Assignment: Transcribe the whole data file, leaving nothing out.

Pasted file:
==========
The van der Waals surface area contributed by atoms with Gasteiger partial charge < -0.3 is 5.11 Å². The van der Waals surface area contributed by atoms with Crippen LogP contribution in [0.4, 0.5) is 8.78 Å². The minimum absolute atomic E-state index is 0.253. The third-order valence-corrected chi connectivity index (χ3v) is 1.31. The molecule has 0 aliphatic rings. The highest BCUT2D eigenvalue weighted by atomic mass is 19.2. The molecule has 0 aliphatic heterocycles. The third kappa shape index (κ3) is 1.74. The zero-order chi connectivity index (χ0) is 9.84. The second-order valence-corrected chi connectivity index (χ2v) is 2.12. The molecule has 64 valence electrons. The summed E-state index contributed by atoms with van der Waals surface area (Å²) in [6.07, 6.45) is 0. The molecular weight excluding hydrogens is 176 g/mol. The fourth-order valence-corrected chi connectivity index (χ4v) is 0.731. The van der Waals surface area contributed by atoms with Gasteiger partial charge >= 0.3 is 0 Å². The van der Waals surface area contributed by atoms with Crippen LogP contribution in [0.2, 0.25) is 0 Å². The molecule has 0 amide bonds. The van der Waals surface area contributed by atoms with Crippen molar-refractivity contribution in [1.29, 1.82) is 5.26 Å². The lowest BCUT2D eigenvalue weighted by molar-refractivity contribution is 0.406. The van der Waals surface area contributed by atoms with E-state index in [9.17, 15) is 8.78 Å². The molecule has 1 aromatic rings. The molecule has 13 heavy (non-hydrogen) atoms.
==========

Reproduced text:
The van der Waals surface area contributed by atoms with Gasteiger partial charge < -0.3 is 5.11 Å². The van der Waals surface area contributed by atoms with Crippen LogP contribution in [0.4, 0.5) is 8.78 Å². The minimum absolute atomic E-state index is 0.253. The third-order valence-corrected chi connectivity index (χ3v) is 1.31. The molecule has 0 aliphatic rings. The highest BCUT2D eigenvalue weighted by atomic mass is 19.2. The molecule has 0 aliphatic heterocycles. The third kappa shape index (κ3) is 1.74. The zero-order chi connectivity index (χ0) is 9.84. The second-order valence-corrected chi connectivity index (χ2v) is 2.12. The molecule has 64 valence electrons. The summed E-state index contributed by atoms with van der Waals surface area (Å²) in [6.07, 6.45) is 0. The molecular weight excluding hydrogens is 176 g/mol. The fourth-order valence-corrected chi connectivity index (χ4v) is 0.731. The van der Waals surface area contributed by atoms with Gasteiger partial charge >= 0.3 is 0 Å². The van der Waals surface area contributed by atoms with Crippen LogP contribution in [0.2, 0.25) is 0 Å². The molecule has 0 amide bonds. The van der Waals surface area contributed by atoms with Crippen molar-refractivity contribution in [1.29, 1.82) is 5.26 Å². The lowest BCUT2D eigenvalue weighted by molar-refractivity contribution is 0.406. The van der Waals surface area contributed by atoms with E-state index in [9.17, 15) is 8.78 Å². The molecule has 1 aromatic rings. The molecule has 13 heavy (non-hydrogen) atoms.